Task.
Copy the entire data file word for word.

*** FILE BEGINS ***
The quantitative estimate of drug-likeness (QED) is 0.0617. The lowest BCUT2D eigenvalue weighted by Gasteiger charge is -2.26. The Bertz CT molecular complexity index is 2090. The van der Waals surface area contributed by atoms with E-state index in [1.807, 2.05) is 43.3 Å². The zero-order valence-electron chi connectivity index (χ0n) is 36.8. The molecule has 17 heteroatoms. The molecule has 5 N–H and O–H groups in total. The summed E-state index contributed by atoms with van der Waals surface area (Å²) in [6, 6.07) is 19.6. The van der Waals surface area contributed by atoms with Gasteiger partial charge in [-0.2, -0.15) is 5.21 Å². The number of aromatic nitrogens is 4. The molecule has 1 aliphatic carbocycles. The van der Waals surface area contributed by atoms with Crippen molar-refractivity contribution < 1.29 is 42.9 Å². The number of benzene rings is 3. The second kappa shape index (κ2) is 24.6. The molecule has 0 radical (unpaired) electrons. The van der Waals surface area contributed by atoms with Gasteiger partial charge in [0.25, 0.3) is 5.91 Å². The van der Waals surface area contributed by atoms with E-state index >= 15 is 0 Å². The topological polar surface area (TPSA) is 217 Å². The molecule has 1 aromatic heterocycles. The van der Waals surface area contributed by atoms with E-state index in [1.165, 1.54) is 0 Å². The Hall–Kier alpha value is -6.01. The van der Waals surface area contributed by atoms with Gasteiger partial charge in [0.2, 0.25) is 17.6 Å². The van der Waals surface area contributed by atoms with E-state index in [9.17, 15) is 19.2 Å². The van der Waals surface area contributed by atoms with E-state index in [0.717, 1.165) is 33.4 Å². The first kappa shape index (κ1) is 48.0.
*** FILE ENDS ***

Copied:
The quantitative estimate of drug-likeness (QED) is 0.0617. The lowest BCUT2D eigenvalue weighted by Gasteiger charge is -2.26. The Bertz CT molecular complexity index is 2090. The van der Waals surface area contributed by atoms with E-state index in [1.807, 2.05) is 43.3 Å². The zero-order valence-electron chi connectivity index (χ0n) is 36.8. The molecule has 17 heteroatoms. The molecule has 5 N–H and O–H groups in total. The summed E-state index contributed by atoms with van der Waals surface area (Å²) in [6, 6.07) is 19.6. The van der Waals surface area contributed by atoms with Gasteiger partial charge in [-0.2, -0.15) is 5.21 Å². The number of aromatic nitrogens is 4. The molecule has 1 aliphatic carbocycles. The van der Waals surface area contributed by atoms with Crippen molar-refractivity contribution < 1.29 is 42.9 Å². The number of benzene rings is 3. The second kappa shape index (κ2) is 24.6. The molecule has 0 radical (unpaired) electrons. The van der Waals surface area contributed by atoms with Gasteiger partial charge in [0.25, 0.3) is 5.91 Å². The van der Waals surface area contributed by atoms with E-state index >= 15 is 0 Å². The topological polar surface area (TPSA) is 217 Å². The molecule has 1 aromatic heterocycles. The van der Waals surface area contributed by atoms with E-state index in [1.165, 1.54) is 0 Å². The Hall–Kier alpha value is -6.01. The van der Waals surface area contributed by atoms with Gasteiger partial charge in [0.2, 0.25) is 17.6 Å². The van der Waals surface area contributed by atoms with E-state index in [9.17, 15) is 19.2 Å². The van der Waals surface area contributed by atoms with E-state index in [0.717, 1.165) is 33.4 Å². The first kappa shape index (κ1) is 48.0.